Ask fans of musical theater to name the best musical of all time, most will quickly say Gypsy. This 1959 musical is the penultimate stage mother story, led by a pedigreed creative team that included Stephen Sondheim, Arthur Laurents, Jule Styne, and Jerome Robbins and a brassy-voiced lead, the singular Ethel Merman. In the story, Rose raises her children in show business, pushing her daughter June so forcefully and relentlessly forward that June eventually abandons performing and her mother. Rose is left with her less favorite daughter, Louise, who is shy and reserved. Never-the-less, Rose forces her out front and commands her to project with the refrain, “Sing out, Louise!” While this line is indelibly linked to terrible parenting, I recently had an experience that put those words into a whole new context.
As an avid musical theater fan, I was all over Hamilton: An American Musical from the time it’s writer, Lin Manuel Miranda, began tweeting years ago that he was writing music inspired by the life of America’s first Treasury Secretary. I had purchased a single ticket to see the show in 2016 and the show did not disappoint at all. I was awed by the clarity of the narrative, the incredible choreography, the simple yet multidimensional set, the powerful emotional arc, and the singular artistic vision. But once was not enough, there was so much to take in. So when I received an email in September, 2016 that a new block of seats were going on sale, I immediately purchased two tickets to attend on my birthday in the summer of 2017, figuring I would have no problem getting a second person to take the second seat. After all, this was the hottest musical of the century. But through as series of life events and plans, the ticket passed among the hands of several family members who each in turn had to then give it back. Okay world, I get it; if I can’t even give it away, why don’t I just give it away?
A former graduate school professor was able to get me in contact with Lin’s alma mater, Hunter high school, which is a merit-based public school for the top echelon of the intellectually gifted in New York City. Many of the students who attend are from financially privileged families, some are not. With a Hunter education, these lower income students have the opportunity to move their families up the socioeconomic ladder and live the American Dream. With the assistance of the school Principal, Dr. Tony Fisher, I was able to gift the ticket to a Hunter student who otherwise wouldn’t have access to attend. The only cost to him would be having to sit next to me during the performance.
On the show day, this young man arrives at the theater, tall, well-spoken, quiet, and reserved. I worked hard to engage him, curious about his career aspirations and his expectations for the play. He shared that he has heard some of the music, which he liked, and had watched their performance on the Grammy Awards. He sheepishly told me he has never been to a professional production, a conversation which pulled him out a bit as he asked some great questions about show etiquette. “Do you clap after they sing?” “Do people put away their cell phones during the show?” “Do folks in the audience sing along?” At this, a lady in front of us turns around in her seat and says to this young man, “I didn’t pay $500 a ticket to hear other people sing.” It had been all I could do to pull this young man out of his shell and then she abruptly shuts him down while also rubbing it in that she has money to burn. And at a show about how an immigrant and orphan, read anyone, can make it, the American Dream. I felt that she was shutting down his voice.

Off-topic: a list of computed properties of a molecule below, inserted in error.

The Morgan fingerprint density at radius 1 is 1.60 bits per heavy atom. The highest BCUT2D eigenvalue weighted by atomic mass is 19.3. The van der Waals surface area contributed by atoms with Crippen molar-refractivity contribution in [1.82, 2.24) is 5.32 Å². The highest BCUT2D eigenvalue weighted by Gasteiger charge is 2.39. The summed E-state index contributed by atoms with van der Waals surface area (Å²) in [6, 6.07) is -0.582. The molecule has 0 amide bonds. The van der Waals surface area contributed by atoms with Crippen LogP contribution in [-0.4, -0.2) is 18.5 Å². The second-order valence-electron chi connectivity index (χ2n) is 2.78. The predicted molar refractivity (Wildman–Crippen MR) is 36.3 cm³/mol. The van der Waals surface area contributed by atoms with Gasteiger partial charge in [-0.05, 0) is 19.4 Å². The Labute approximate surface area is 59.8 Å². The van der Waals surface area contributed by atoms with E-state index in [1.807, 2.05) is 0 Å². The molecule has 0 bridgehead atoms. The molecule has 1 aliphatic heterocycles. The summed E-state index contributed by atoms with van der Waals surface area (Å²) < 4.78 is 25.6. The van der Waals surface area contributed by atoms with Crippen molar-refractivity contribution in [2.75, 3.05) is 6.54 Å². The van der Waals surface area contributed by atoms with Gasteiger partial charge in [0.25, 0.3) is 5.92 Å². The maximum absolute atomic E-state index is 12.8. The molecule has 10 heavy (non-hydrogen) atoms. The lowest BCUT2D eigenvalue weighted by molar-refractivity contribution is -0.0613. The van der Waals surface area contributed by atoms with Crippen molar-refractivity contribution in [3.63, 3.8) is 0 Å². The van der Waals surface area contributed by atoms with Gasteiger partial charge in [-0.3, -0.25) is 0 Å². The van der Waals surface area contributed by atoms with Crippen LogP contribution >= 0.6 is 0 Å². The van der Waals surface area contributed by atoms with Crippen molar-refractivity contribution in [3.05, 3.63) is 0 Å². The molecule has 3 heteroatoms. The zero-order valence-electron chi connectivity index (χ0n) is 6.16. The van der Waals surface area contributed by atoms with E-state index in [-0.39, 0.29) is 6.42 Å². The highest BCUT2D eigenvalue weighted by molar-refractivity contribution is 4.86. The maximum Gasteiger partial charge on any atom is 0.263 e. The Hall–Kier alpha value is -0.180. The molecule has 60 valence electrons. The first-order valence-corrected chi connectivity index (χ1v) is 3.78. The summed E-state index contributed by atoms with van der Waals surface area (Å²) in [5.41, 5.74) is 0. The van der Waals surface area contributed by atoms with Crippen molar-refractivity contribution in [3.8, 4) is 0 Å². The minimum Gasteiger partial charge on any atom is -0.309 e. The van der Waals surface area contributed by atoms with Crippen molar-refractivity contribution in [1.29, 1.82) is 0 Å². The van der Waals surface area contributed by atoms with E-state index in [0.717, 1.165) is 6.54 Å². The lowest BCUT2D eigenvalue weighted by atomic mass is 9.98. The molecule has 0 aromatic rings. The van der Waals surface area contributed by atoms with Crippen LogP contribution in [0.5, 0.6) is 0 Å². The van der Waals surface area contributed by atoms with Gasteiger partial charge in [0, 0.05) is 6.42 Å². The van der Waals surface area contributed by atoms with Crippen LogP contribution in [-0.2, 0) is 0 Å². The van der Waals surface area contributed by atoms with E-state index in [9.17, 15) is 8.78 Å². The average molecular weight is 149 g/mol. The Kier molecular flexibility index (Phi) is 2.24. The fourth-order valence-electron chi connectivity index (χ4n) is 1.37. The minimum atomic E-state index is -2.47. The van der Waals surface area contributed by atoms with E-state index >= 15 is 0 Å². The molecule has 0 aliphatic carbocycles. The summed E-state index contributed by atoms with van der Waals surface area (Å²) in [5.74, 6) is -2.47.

Alexander Hamilton’s story is, in many ways, the titular immigrant story. The lyricist/composer (and original Hamilton star) Lin Manuel Miranda relates to that narrative. As he has shared, his parents came from Puerto Rico (technically a U.S. territory, but still gave them the immigrant experience due to language and cultural issues) to the mainland to create a better life for him and his sister. Through their hard work, education and opportunities, they raised up their children on their shoulders. The results are evident. Lin was recently a guest on what the cast of Hamilton refer to as the “official podcast” of the musical, The Hamilcast. Host Gillian Pensavalle and episode co-host (and husband to Gillian) Michael Paul Smith asked Miranda to settle a minor dispute they had about whether or not it was permissible to sing along during the show (you can listen to the wonderfully entertaining and informative episode and the other 89 episodes at The Hamilcast). There are two instances during the show when characters seemingly invite the audience to sing along, once when the young John Laurens, drunk and high on potential, implores, “Everybody sing!” and again when King George invites/commands “Everybody” to “Da da da da da” along with him. Miranda’s response to their question about whether or not to sing along? He says, “Absolutely”.
I don’t typically enjoy hearing people besides the actors singing but, in this case I, and, as it turns out, Lin Manuel Miranda, make an exception. So to this young man, who so graciously sat next to me to experience something new, I say, grab your future. To this young man I say, create your American dream. To this young man I say, use your voice. To this young man I say, “Sing out, Louise!”